Finally, to more fully understand the role of sleep deprivation in the presence of CF, we compared CF mice that had slept normally to CF mice that had been sleep deprived for six hours prior to analysis. Unlike the WT mice, the sleep deprived CF mice showed increased expression of Bmal1 in the brain (t6.08 = 5.32, p = .002) and increased expression of Per1 in the adipose tissue (t6.47 = 4.09, p = .005). Of note, comparison between these groups revealed increases in expression in the lung of all measured gene transcripts apart from Cry1 also not seen in the WT mice: Clock (t6.14 = 8.86, p < .001), Bmal1: (t7.86 = 2.57, p = .003), Per1: (t9 = 7.3, p < .001), Per2: (t9 = 3.39, p = .008), Cry2: (t9 = 4, p = .003). Finally, Cry2 expression was decreased in the adipose tissue (t9 = –5.17, p = .001) and colon (t9 = –3.45, p = .007), which was also dissimilar to the WT comparison (Table 4, Figure 4).
Here we report that CF mice allowed to sleep normally exhibit significant increases in the expression of Clock and Cry2 in the brain and Clock and Bmal1 in the jejunum compared to their WT littermates. However, given the data regarding altered sleep profiles of CF patients, we also compared CF mice to WT mice when both groups had been deprived of sleep for six hours. In this comparison, we found similar alterations in the expression of Clock in the brain, though the change in Cry2 was not present. In addition, we found that the expression of Bmal1 and Per2 was also increased in the brain, though there were no significant changes in the jejunum, and Per1 and Per2 were increased in the lung. We also found significant decreases in Cry1 and Cry2 in the adipose tissue and Cry1 in the lung. Given there was only a minor overlap in these two comparisons, these data suggest that the loss of CFTR may cause dysregulation in the expression of some circadian clock genes which is exacerbated by sleep deprivation. Additionally, while it is known that there are positive and negative feedback mechanisms present in circadian system control, the changes in relative gene expression we detected in peripheral tissues did not correlate with changes in the SCN. These data provide additional evidence that the dysregulation we detected may be due to the loss of CFTR rather than abnormal gene expression in the SCN.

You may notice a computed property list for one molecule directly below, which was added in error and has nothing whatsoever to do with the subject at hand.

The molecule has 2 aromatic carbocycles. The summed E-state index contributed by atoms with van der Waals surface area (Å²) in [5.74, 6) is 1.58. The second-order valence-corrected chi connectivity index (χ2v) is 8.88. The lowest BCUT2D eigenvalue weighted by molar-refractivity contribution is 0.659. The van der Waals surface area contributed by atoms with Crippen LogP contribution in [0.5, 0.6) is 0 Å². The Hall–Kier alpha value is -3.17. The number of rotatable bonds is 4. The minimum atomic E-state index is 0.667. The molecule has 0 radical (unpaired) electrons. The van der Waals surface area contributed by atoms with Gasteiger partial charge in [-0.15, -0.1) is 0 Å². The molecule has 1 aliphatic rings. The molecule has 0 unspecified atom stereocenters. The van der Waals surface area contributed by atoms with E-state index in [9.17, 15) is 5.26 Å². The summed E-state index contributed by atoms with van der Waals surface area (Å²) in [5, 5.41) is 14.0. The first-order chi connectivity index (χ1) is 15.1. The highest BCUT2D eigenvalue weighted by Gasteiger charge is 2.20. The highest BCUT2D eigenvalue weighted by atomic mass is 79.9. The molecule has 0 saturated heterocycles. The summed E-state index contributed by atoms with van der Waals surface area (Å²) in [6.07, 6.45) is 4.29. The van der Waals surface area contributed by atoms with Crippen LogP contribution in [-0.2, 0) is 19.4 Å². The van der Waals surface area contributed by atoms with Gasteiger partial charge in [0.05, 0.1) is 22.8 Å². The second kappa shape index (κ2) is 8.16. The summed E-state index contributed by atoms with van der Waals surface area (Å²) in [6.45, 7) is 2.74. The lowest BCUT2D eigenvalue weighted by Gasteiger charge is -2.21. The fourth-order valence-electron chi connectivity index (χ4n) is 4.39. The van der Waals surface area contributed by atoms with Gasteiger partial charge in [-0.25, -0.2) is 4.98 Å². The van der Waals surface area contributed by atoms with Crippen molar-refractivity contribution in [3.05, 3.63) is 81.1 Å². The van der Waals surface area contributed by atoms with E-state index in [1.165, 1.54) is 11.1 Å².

While we did not measure circadian behaviors, our previously published data indicate that CF mice homozygous for F508del display increased energy expenditure during normal sleep hours when compared to their WT littermates . These experiments also did not measure activity or locomotion but taken together with the changes in circadian clock gene expression between CF and WT mice, these data indicate that differences between these genotypes may extend beyond clock gene expression to affect circadian behaviors as well. Further investigation of circadian behaviors is required to more fully explore the apparent relationship between circadian clock gene regulation and behavior in CF and WT mice.
In order to determine whether these changes could be attributed to sleep deprivation alone, we compared the WT rested group to the WT sleep deprived group. In this comparison, we found increases of Per2 expression in the adipose tissue. Interestingly, Cry1 and Cry2 were also dysregulated, but in a different manner than before. When compared to the WT rested group, the WT sleep deprived group had increases of Cry1 expression in the adipose tissue, lung, colon, and skeletal muscle. Cry2 expression was also increased in the brain, lung, and skeletal muscle. Taken together, these data indicate that the WT mice experience alterations in circadian clock gene expression when sleep deprived, but in a manner not consistent with that of the CF mice.
Finally, to evaluate the effect of sleep deprivation in the absence of functional CFTR, we compared the CF rested group to the CF sleep deprived group.
We found that when compared to the CF rested group, the CF sleep deprived group also had a significantly dysregulated gene expression profile, but again, in a manner not consistent with their WT counterparts. This comparison revealed that the sleep deprived group had increases of Bmal1 expression in the brain and Per1 in the adipose tissue. Additionally, we found decreased expression of Cry2 in the adipose tissue and colon whereas it was unchanged in the WT sleep deprived group compared to the WT rested group.
Perhaps our most interesting finding was the increase of every measured transcript apart from Cry1 in the CF sleep deprived lung. Though CF is a multi-organ system disease, the lung contributes disproportionately greater to CF-related morbidity and mortality, due primarily to infection, inflammation, and declining lung function. Previous reports have implicated alteration in circadian clock gene expression as a profound modulator of lung function as a whole [23, 24, 25, 26]. Given that CF mice have been shown to demonstrate altered pulmonary mechanics in the absence of intentional sleep deprivation, our present findings may be a potential explanation for these changes in pulmonary phenotype .